Updated Monday 23rd April 2007


The remarkable “Towers” formation near Weyland Smithy, was not
far from the Uffington Butterfly, and probably appeared on the
same day.

The butterfly-like Moiré pattern next to Uffington Castle hill
fort, appeared on the 8th of July.

The “Wormhole” formation at the edge of Savernake Forest, near
Marlborough, early in July

The Koch & Kyborg formation, in the Alton Barnes South Field (close to my own Math Matrix) in late July.  It was made by the perennial German research team who have been involved in trying to communicate with The Circlemakers for more than a decade by making circles of their own.  Hans Kyborg went off up into the stars himself recently -- he is sadly missed.

The Fool in the East Field, in the latter third of July.  It’s The Fool from the Tarot cards (number 0), NOT a joker -- you can tell by the hobo’s sack on the pole.

The Star and Hearts which appeared below the Alton Barnes white horse on the 22nd of July.  Hearts are unusual in crop circles, but there was another a few days earlier -- a Valentine
 -- in West Overton.  I think I’m the only person who got a shot of that one (see below on this page).

The Aldbourne Wormhole, east of Marlborough, in mid-July.  A

powerful op-art creation!

The MathMagicalMatrix

Crop circle made for Scott Flansburg, the "Human Calculator," by Team Cosmos (Peter Sørensen and friends) at Alton Priors on July 28 and 30 -- with permission of the farmer.  It is to publicize a book about math tricks for children.  The grid of a hundred numbers and the nine orbiting circles have a relationship -- can you figure it out?

The Numbers Crop Circle
 by Wolfgang Wiedergut

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The West Overton Dumbbells from the air, with a close-up of the most interesting feature -- a Siamese twin dumbbell. Unfortunately the formation was over a week old, and the field has been damaged by the recent storm.  I was able to clean that up a bit with Photoshop, and to remove the graffiti that some “artist” added.  There are nine dumbbells in all -- or ten if you count the twin as two.

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Standing at the top of the field and looking North, with the Village of West Overton in the distance, a ring of one of the dumbbells is close to the camera, with the bar connecting it to the other ring going off at an angle to the right.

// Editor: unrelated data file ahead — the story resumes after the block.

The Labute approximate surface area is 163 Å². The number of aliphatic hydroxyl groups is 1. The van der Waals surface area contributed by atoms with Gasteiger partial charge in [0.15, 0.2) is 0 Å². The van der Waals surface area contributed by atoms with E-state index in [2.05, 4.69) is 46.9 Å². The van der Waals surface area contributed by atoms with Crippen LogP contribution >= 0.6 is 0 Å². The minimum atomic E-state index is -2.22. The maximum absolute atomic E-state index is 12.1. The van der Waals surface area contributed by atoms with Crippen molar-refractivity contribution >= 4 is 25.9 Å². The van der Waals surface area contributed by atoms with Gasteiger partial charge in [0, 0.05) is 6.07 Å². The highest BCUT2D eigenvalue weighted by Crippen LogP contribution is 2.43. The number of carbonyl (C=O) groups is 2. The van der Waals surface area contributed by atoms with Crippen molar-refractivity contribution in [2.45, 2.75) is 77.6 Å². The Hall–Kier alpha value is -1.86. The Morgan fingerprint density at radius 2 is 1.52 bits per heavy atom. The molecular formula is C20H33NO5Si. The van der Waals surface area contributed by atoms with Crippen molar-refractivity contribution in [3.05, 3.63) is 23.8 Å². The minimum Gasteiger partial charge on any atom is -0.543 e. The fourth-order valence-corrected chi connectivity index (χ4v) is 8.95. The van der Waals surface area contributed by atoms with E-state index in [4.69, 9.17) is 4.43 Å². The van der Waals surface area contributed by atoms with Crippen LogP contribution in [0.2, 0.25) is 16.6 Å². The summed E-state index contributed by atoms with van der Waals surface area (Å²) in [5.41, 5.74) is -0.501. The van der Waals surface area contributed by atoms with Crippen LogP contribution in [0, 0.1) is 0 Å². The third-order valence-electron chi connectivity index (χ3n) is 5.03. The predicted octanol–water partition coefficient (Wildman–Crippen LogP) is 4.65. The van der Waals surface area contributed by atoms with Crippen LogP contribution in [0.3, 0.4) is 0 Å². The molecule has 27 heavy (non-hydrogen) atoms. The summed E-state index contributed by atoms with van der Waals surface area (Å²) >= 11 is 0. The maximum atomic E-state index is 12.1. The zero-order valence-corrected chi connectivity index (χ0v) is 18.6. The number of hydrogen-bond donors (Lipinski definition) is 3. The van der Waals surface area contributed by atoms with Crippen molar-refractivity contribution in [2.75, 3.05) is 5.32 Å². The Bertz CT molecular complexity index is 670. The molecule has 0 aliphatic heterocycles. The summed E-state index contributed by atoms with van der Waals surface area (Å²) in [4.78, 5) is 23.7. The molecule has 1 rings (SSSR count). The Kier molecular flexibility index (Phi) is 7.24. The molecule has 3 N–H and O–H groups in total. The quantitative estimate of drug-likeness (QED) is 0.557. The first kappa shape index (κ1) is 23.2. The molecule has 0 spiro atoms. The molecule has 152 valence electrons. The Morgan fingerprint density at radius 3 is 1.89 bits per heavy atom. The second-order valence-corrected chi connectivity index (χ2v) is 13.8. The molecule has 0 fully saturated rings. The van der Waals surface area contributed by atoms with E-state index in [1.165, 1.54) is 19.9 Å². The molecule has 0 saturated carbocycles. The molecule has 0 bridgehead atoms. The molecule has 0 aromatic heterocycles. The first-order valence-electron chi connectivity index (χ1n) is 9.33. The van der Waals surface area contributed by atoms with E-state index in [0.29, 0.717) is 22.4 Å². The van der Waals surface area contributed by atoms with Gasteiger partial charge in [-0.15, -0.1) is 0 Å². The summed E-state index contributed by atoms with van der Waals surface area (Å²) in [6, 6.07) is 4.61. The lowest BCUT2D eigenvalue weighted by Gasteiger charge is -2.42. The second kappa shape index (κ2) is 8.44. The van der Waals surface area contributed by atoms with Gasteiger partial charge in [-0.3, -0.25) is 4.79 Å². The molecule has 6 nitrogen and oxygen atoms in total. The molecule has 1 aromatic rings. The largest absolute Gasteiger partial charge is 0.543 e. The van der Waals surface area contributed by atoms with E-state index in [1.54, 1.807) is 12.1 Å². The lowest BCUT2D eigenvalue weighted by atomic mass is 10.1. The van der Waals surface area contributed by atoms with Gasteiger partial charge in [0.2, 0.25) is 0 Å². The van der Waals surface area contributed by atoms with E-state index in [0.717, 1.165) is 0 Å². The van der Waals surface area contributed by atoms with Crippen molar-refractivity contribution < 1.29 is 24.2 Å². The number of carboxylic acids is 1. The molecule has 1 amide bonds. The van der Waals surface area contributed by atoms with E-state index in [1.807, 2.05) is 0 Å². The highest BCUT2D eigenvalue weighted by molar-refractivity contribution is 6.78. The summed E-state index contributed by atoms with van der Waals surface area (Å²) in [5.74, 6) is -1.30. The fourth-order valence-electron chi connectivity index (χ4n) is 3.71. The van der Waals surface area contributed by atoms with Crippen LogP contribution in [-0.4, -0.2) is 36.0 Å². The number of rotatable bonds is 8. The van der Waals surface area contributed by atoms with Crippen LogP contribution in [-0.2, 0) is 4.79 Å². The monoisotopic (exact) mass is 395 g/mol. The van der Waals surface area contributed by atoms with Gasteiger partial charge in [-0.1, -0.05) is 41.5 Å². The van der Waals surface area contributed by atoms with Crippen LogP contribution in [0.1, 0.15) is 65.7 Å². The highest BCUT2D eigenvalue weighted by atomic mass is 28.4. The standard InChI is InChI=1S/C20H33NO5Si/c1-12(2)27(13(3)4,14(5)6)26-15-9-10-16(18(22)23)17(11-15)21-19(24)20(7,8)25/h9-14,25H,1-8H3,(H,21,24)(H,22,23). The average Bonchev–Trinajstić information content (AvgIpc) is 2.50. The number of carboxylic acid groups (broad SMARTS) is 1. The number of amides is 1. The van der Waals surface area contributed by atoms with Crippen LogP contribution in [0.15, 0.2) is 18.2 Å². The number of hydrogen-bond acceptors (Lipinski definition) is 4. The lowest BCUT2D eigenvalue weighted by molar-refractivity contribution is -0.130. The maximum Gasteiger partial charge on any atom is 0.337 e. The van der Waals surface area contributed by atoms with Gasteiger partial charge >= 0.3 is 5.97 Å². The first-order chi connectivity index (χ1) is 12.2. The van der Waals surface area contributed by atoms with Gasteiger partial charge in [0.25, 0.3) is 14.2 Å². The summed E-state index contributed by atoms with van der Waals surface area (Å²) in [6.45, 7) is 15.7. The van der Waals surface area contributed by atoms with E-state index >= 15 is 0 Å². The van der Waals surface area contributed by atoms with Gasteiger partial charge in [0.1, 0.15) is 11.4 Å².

Because of the way the field slopes away from the camera most of the other dumbbells are not visible in this shot, although there is one on the left and half of one on the right.  And straight down the tramline is the bowl-like circle.

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A single circle about 15 feet in diameter in the midst of the many dumbbells.  The lay of the crop spirals out from the off-centre tuft and sweeps up to the wall with such a smooth upward curve that it gives the appearance of a bowl.

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A composite image of pole shots of the crop formation in West Overton (a couple of miles from Avebury), which appeared on July 19, in wheat. 

 The design is simple, consisting of about eight “dumbbell” shapes and a few other circles and rings.  The dumbbell style first appeared more than 15 years ago, and was basically first crop circle style to have straight lines.  When crop circles got more complex the dumbbells became very scarce. 

 The various elements of the formation are spread across perhaps 2,000 feet of the field.  I’d guess that the largest of the dumbbells is a bit over a hundred feet long.  They are all diagonal to the tramlines, and oriented NE/SW. 

  Most of these dumbbells are plain vanilla, and don’t even have the short lines on the sides of the bars which nearly all of them had in the 1990s.  But one of them is quite unusual, having two parallel bars, and three rings (shown on the right side of the picture).  And there is a very peculiar place (not in the picture) where it looks as if things went horribly wrong, with the parts of a dumbbell chaotically mixed up with a lot of wind damage.  Perhaps the “transmission” got garbled? 

 The most interesting thing to me is that all the standing crop in the rings is in perfect condition -- clearly nobody stood in the centres holding a rope (which is usually required to make a circle).  I once made a very large ring without anyone standing in the centre, but it required three men standing in different tramlines to anchor the rope which a fourth man used to stomp the ring.  That technique was definitely not used here, because there were no places for the three men to stand. 

Finally; the lay of the crop is absolutely lovely -- as if water had flowed around pushing down the crop.

Peter Sorensen

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The Valentine for SZ is in West Overton, in wheat.  I’m surprised there aren’t more of these romantic messages!  It looks quite fresh, so it would have been made in mid-July.

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This thin ring/crescent is in barley at West Down near Beckhampton.  I discovered it in mid-July and it looks to be a couple of weeks old, so it probably formed very early in the month.

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A crop circle advert made in canola by Matthew Williams for the Gazette & Herald newspaper back in June.


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Peter is having difficulty keeping up with his email. He does read them all and, is very grateful for all comments and criticism.

Peter Sorensen